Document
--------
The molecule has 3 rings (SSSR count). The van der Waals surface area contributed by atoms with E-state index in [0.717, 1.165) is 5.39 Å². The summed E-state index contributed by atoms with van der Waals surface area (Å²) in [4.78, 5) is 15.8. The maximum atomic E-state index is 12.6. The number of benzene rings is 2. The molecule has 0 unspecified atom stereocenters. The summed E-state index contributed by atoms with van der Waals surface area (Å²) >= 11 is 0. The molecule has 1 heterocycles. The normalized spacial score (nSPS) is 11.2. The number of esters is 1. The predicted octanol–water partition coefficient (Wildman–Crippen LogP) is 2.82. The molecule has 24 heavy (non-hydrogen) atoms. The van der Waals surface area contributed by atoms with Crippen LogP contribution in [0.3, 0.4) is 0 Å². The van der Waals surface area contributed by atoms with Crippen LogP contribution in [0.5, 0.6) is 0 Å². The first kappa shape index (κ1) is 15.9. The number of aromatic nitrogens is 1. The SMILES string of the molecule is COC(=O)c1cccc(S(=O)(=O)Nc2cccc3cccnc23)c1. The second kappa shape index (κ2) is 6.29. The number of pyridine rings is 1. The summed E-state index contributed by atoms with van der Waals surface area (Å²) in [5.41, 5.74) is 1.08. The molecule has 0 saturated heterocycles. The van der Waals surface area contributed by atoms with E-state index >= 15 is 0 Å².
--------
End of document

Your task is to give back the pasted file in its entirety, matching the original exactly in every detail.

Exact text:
The molecule has 3 rings (SSSR count). The van der Waals surface area contributed by atoms with E-state index in [0.717, 1.165) is 5.39 Å². The summed E-state index contributed by atoms with van der Waals surface area (Å²) in [4.78, 5) is 15.8. The maximum atomic E-state index is 12.6. The number of benzene rings is 2. The molecule has 0 unspecified atom stereocenters. The summed E-state index contributed by atoms with van der Waals surface area (Å²) >= 11 is 0. The molecule has 1 heterocycles. The normalized spacial score (nSPS) is 11.2. The number of esters is 1. The predicted octanol–water partition coefficient (Wildman–Crippen LogP) is 2.82. The molecule has 24 heavy (non-hydrogen) atoms. The van der Waals surface area contributed by atoms with Crippen LogP contribution in [0.3, 0.4) is 0 Å². The van der Waals surface area contributed by atoms with Crippen LogP contribution in [0.5, 0.6) is 0 Å². The first kappa shape index (κ1) is 15.9. The number of aromatic nitrogens is 1. The SMILES string of the molecule is COC(=O)c1cccc(S(=O)(=O)Nc2cccc3cccnc23)c1. The second kappa shape index (κ2) is 6.29. The number of pyridine rings is 1. The summed E-state index contributed by atoms with van der Waals surface area (Å²) in [5.41, 5.74) is 1.08. The molecule has 0 saturated heterocycles. The van der Waals surface area contributed by atoms with E-state index >= 15 is 0 Å².